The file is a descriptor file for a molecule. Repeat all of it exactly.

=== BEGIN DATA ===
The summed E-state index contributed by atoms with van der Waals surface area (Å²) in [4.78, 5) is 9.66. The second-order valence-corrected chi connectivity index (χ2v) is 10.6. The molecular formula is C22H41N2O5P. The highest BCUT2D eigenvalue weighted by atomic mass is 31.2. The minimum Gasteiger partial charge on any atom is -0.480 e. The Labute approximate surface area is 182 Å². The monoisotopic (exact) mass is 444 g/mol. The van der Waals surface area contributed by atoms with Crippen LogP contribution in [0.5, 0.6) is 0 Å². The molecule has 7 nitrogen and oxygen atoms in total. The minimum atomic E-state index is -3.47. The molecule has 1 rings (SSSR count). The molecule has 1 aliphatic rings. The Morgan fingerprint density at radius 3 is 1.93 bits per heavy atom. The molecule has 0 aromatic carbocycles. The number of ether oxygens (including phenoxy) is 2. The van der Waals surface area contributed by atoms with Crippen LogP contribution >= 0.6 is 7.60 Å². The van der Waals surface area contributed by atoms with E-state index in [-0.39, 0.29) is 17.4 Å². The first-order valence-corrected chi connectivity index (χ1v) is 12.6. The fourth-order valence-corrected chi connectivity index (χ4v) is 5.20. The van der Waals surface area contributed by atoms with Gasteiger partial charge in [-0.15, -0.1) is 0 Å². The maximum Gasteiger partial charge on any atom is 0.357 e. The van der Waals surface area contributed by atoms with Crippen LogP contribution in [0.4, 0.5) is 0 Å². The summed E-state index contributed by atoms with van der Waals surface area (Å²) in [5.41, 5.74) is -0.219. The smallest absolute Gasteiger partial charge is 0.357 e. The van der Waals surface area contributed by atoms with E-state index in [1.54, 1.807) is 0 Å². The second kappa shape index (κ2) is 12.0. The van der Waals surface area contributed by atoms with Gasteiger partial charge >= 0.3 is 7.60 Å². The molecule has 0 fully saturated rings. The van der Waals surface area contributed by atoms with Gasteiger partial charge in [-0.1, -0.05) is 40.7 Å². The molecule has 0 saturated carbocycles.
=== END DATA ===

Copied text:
The summed E-state index contributed by atoms with van der Waals surface area (Å²) in [4.78, 5) is 9.66. The second-order valence-corrected chi connectivity index (χ2v) is 10.6. The molecular formula is C22H41N2O5P. The highest BCUT2D eigenvalue weighted by atomic mass is 31.2. The minimum Gasteiger partial charge on any atom is -0.480 e. The Labute approximate surface area is 182 Å². The monoisotopic (exact) mass is 444 g/mol. The van der Waals surface area contributed by atoms with Crippen LogP contribution in [0.5, 0.6) is 0 Å². The molecule has 7 nitrogen and oxygen atoms in total. The minimum atomic E-state index is -3.47. The molecule has 1 rings (SSSR count). The molecule has 1 aliphatic rings. The Morgan fingerprint density at radius 3 is 1.93 bits per heavy atom. The molecule has 0 aromatic carbocycles. The number of ether oxygens (including phenoxy) is 2. The van der Waals surface area contributed by atoms with Crippen LogP contribution >= 0.6 is 7.60 Å². The van der Waals surface area contributed by atoms with E-state index in [-0.39, 0.29) is 17.4 Å². The first-order valence-corrected chi connectivity index (χ1v) is 12.6. The fourth-order valence-corrected chi connectivity index (χ4v) is 5.20. The van der Waals surface area contributed by atoms with Gasteiger partial charge in [-0.15, -0.1) is 0 Å². The maximum Gasteiger partial charge on any atom is 0.357 e. The van der Waals surface area contributed by atoms with Crippen LogP contribution in [0.4, 0.5) is 0 Å². The summed E-state index contributed by atoms with van der Waals surface area (Å²) in [5.41, 5.74) is -0.219. The smallest absolute Gasteiger partial charge is 0.357 e. The van der Waals surface area contributed by atoms with E-state index in [1.54, 1.807) is 0 Å². The second kappa shape index (κ2) is 12.0. The van der Waals surface area contributed by atoms with Gasteiger partial charge >= 0.3 is 7.60 Å². The molecule has 0 fully saturated rings. The van der Waals surface area contributed by atoms with Gasteiger partial charge in [-0.1, -0.05) is 40.7 Å². The molecule has 0 saturated carbocycles.